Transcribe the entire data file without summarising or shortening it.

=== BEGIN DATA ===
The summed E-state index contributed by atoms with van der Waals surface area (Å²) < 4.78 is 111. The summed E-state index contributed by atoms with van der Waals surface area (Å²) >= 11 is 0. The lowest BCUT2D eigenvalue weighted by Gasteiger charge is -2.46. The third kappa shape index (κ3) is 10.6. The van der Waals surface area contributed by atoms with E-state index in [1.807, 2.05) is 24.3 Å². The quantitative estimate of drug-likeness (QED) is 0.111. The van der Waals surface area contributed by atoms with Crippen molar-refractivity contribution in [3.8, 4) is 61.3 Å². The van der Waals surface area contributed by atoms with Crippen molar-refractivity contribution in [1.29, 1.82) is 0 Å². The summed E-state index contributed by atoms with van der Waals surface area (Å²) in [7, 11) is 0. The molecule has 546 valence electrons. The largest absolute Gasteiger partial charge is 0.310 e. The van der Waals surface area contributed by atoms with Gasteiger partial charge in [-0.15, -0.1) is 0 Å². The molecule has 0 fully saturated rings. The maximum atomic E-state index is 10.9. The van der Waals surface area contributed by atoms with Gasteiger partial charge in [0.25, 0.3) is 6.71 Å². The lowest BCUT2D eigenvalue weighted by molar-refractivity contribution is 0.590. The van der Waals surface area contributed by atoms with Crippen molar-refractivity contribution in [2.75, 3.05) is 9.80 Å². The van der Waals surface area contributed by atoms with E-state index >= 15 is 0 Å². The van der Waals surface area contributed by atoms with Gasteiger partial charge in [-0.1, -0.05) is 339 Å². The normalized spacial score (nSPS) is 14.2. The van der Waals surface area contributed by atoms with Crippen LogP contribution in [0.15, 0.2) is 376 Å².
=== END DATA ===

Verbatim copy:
The summed E-state index contributed by atoms with van der Waals surface area (Å²) < 4.78 is 111. The summed E-state index contributed by atoms with van der Waals surface area (Å²) >= 11 is 0. The lowest BCUT2D eigenvalue weighted by Gasteiger charge is -2.46. The third kappa shape index (κ3) is 10.6. The van der Waals surface area contributed by atoms with E-state index in [1.807, 2.05) is 24.3 Å². The quantitative estimate of drug-likeness (QED) is 0.111. The van der Waals surface area contributed by atoms with Crippen molar-refractivity contribution in [3.8, 4) is 61.3 Å². The van der Waals surface area contributed by atoms with Crippen molar-refractivity contribution in [1.29, 1.82) is 0 Å². The summed E-state index contributed by atoms with van der Waals surface area (Å²) in [7, 11) is 0. The molecule has 546 valence electrons. The largest absolute Gasteiger partial charge is 0.310 e. The van der Waals surface area contributed by atoms with Gasteiger partial charge in [-0.15, -0.1) is 0 Å². The molecule has 0 fully saturated rings. The maximum atomic E-state index is 10.9. The van der Waals surface area contributed by atoms with Gasteiger partial charge in [0.25, 0.3) is 6.71 Å². The lowest BCUT2D eigenvalue weighted by molar-refractivity contribution is 0.590. The van der Waals surface area contributed by atoms with Crippen molar-refractivity contribution in [2.75, 3.05) is 9.80 Å². The van der Waals surface area contributed by atoms with E-state index >= 15 is 0 Å². The van der Waals surface area contributed by atoms with Gasteiger partial charge in [-0.1, -0.05) is 339 Å². The normalized spacial score (nSPS) is 14.2. The van der Waals surface area contributed by atoms with Crippen LogP contribution in [0.15, 0.2) is 376 Å².